Baby Songs To Sleep
Music and Movement
Many young babies are soothed by sound and movement – continuous, rhythmic sounds and movement work best. You could try womb music (tape available from NCT Maternity Sales website, see page 152), or a vacuum cleaner, although this option may be less appealing at night. From a few months before he is born your baby is able to hear sounds outside your body. Some mothers find that songs they sing or music they play at this time have a particularly calming effect on their baby once he is born.
Richard, father of Hannah, aged nine months, found that loud and insistent music rapidly stopped her crying at night:
I used to rock her while I was walking up and down. It was incredibly boring so I put on some loud music and the insistence of the rhythm overwhelmed her senses and she went to sleep. I think it was Verdi’s Rigoletto, and some Stephen Stills that were the most effective.
But then she’s always had great taste in music – just like her father!’
Naturally, the effect isn’t always so immediate, which is probably why so many traditional folk songs have at least a dozen verses.
Tips to make the most of Movement
• Babies prefer to be rocked from head to toe, rather than from side to side.
• Some prefer being vertical to lying down.
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• The more of the baby’s five senses – touch, smell, sight, hearing and taste – you can engage at the same time, the better. So, a slow walk, holding your swaddled baby upright in a darkened room or under a tree during the day, while singing a lullaby can be very soporific, because it reaches four of your baby’s five senses – touch, smell, sight and hearing – just watch you don’t nod off yourself.
• Going for a walk with a pram, baby carrier or sling rocks your baby at a rhythm he is used to from inside your womb.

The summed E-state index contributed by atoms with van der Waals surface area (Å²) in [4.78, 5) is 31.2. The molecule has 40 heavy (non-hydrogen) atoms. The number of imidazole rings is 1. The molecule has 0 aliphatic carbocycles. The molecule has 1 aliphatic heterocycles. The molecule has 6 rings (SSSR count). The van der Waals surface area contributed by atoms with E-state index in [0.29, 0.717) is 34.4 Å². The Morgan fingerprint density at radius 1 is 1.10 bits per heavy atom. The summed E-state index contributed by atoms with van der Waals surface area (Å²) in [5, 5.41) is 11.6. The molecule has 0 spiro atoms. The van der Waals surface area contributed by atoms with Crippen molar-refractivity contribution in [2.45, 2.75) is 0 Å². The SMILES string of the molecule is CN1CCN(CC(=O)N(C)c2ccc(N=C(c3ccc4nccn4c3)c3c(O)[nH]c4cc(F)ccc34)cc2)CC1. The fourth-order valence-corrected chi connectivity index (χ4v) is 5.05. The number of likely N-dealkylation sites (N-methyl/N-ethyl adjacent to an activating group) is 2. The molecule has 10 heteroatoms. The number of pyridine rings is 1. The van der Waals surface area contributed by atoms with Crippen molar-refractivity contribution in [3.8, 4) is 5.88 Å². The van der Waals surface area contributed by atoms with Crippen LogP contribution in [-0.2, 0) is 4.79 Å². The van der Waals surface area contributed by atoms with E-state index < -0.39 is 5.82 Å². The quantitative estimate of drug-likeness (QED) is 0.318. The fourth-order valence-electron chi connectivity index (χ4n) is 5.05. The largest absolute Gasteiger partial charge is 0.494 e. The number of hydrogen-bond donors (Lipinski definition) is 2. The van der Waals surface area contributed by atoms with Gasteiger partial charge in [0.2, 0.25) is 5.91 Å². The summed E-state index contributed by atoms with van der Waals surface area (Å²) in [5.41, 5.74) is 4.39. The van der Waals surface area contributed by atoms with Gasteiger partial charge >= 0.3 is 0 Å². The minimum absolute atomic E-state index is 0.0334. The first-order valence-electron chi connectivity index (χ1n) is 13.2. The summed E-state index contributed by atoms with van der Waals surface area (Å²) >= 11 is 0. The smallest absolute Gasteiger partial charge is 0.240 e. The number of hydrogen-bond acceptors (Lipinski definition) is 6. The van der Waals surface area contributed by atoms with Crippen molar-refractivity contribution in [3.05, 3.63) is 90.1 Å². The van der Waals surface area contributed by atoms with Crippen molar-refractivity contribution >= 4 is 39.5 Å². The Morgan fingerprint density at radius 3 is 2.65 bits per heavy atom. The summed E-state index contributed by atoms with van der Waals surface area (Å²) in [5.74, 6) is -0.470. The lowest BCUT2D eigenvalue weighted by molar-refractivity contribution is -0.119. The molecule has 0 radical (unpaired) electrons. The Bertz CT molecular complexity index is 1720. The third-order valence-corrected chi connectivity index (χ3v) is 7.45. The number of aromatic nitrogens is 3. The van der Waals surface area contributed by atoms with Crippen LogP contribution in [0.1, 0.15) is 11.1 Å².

Many babies are soothed by travelling in a car, but all too often wake as soon as the engine stops. This can be an expensive, time-consuming and less than green way to get your baby to sleep regularly, although many families resort to it in desperation.
Simon used to take Rachael out in the car in the evening, it was easier than listening to her cry. She was fine when the car was moving. But as soon as he stopped she’d wake, unless he drove for long enough so that she was really deeply asleep. But even then it was almost impossible to transfer her, still asleep, into her cot, because the car was parked so far from the front door. But at least I had a break. ’
Simon and Julie, parents of Rachael and Sylvie
If your baby needs a lot of rocking, more than your back can bear or you have time for, you might want to consider buying a swinging cradle which you push by hand and which your baby can use from birth to about four months. Alternatively a baby swing, suitable for babies from four to nine months, will rock him for 15 minutes at a time when wound up. See page 152 for suppliers. Homoeopathy may also help the baby who likes a lot of motion.